In this portion of the discourse Jesus reveals what may be the central theme of John’s Gospel: “that the Father and I are one.” He explains that the works he has done—namely, the six miracles or “signs,” leading up to the raising of Lazarus—are testimony enough of his identity and the touchstone of faith to enter eternal life. For catechists, it is worth noting that two of these signs are proclaimed during the final weeks of Lent in the Sunday Gospels of Cycle A as part of the initiation process into baptismal life. Jesus continues on a new topic with immense importance for the Church: The sending of the Paraclete. Under the Paraclete Jesus describes a future in which even greater works would take place; the JBC concludes wisely that Jesus is emphasizing here a unity of the disciples’ work with his own, a oneness of purpose protected by his Holy Spirit until the end of time. John’s Gospel is unique for a virtual absence of reference to the end times; in other locations Jesus has indicated that judgment is happening now in the decisions of his listeners throughout the Gospel (as dramatically portrayed in the character of Judas.) Here (14:20-23) however Jesus makes the promise that he and his Father will return, and that his faithful disciples will share in this same unity of Father and Son. It is a stunning promise.
Jesus again consoles his disciples in 14:25-31, reminding them that nothing but good will come from his return to the Father in glory, and in a touching way, encouraging them to be happy about the future state of affairs. He again reminds them that the Paraclete will help them “to remember” everything he had taught them. There are shades of the same theme in Luke’s Emmaus story, where Jesus himself explains for the two floundering disciples the plan of God revealed in the Hebrew Scriptures.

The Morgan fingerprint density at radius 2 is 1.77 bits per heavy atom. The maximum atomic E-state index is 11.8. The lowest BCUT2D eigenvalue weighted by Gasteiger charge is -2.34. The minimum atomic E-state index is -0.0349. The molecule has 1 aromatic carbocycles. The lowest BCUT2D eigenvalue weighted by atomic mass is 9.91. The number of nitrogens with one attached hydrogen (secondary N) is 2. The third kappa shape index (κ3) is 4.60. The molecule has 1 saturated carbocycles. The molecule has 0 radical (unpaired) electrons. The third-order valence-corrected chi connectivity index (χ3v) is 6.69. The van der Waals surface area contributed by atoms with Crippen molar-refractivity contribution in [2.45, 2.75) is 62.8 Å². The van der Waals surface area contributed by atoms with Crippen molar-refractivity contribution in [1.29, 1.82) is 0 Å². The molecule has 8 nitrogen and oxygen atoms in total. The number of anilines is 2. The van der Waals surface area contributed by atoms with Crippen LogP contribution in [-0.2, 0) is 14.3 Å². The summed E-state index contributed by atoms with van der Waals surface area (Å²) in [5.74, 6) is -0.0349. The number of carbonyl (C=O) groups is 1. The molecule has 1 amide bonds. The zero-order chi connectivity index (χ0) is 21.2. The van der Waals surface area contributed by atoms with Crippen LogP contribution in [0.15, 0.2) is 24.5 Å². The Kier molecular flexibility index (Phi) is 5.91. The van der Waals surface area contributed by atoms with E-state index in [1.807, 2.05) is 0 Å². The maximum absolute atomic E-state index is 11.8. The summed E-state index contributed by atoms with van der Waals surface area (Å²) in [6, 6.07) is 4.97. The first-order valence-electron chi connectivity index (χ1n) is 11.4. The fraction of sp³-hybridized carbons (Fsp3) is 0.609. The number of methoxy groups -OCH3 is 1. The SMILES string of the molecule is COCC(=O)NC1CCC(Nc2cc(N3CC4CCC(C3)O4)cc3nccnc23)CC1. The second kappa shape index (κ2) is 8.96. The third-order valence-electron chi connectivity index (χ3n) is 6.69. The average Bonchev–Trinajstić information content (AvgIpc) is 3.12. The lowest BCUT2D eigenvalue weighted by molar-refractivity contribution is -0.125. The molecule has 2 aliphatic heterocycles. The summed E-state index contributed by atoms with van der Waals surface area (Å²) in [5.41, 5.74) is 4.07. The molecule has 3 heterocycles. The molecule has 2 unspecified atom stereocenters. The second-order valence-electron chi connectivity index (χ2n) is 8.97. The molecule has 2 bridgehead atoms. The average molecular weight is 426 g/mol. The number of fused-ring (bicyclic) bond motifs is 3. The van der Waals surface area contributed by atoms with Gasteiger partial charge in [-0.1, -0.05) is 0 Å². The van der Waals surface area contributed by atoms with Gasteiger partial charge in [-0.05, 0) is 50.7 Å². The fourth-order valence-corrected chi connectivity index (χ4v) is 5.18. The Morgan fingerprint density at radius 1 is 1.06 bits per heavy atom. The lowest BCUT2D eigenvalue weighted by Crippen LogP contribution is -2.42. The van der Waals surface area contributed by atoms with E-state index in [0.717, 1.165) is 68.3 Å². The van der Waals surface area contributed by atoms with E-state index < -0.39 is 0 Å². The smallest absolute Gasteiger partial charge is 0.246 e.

Chapter 15 is the famous discourse of organic togetherness. “I am the vine, you are the branches.” Jesus uses several analogies to describe this togetherness including friendship and his own willingness to die for die for these very friends. He continues in Chapter 16 with another, more elaborate reference to the Paraclete or Holy Spirit. The Paraclete will stand by the disciples in time of persecution and concurrently “convict the world” of its hardness of heart. This same Spirit will guide the disciples in teaching the truth. It is worth noting here that there is continuity here with the three Epistles of John. The Gospel and Epistles were written late in the New Testament era. Relations between Christians and Jews, and Christians and Romans, had deteriorated badly. In addition, scholars believe that the Church itself was factionalized over issues as basic as the divinity of Jesus. Certainly these issues were on the mind of the Evangelist as he depicts the farewell meal.
The Last Supper Discourse concludes with Chapter 17, “Jesus’ Prayer for the Disciples.” Again, the contemporary stresses of the Church may have been on John’s mind as he composed this unique prayer composition. As the JBC notes, this is a prayer directed to the Father on behalf of his immediate disciples, then to the readers of the Gospel 70 years later, and then to all throughout history who would believe, to our own time. Jesus prays that they (we) may be sanctified in the truth, that we be one, and that we see his glory.
Fittingly, the Church draws heavily from the Last Supper discourse as the Ascension and Pentecost feasts draw near and we prepare to resume the work of the kingdom, united and in truth under the Spirit, as we resume Ordinary time in two weeks.
* My second source for the Gospels is John Meier's A Marginal Jew (four volumes.) Then I move on to individual book commentaries.
Today’s topic, the identities of the five authors of New Testament texts “by John,” brought to mind the classic sketch by Abbot and Costello involving mixed names and identities. You can enjoy this at your leisure, or listen to it now as a set up for the confusion to come.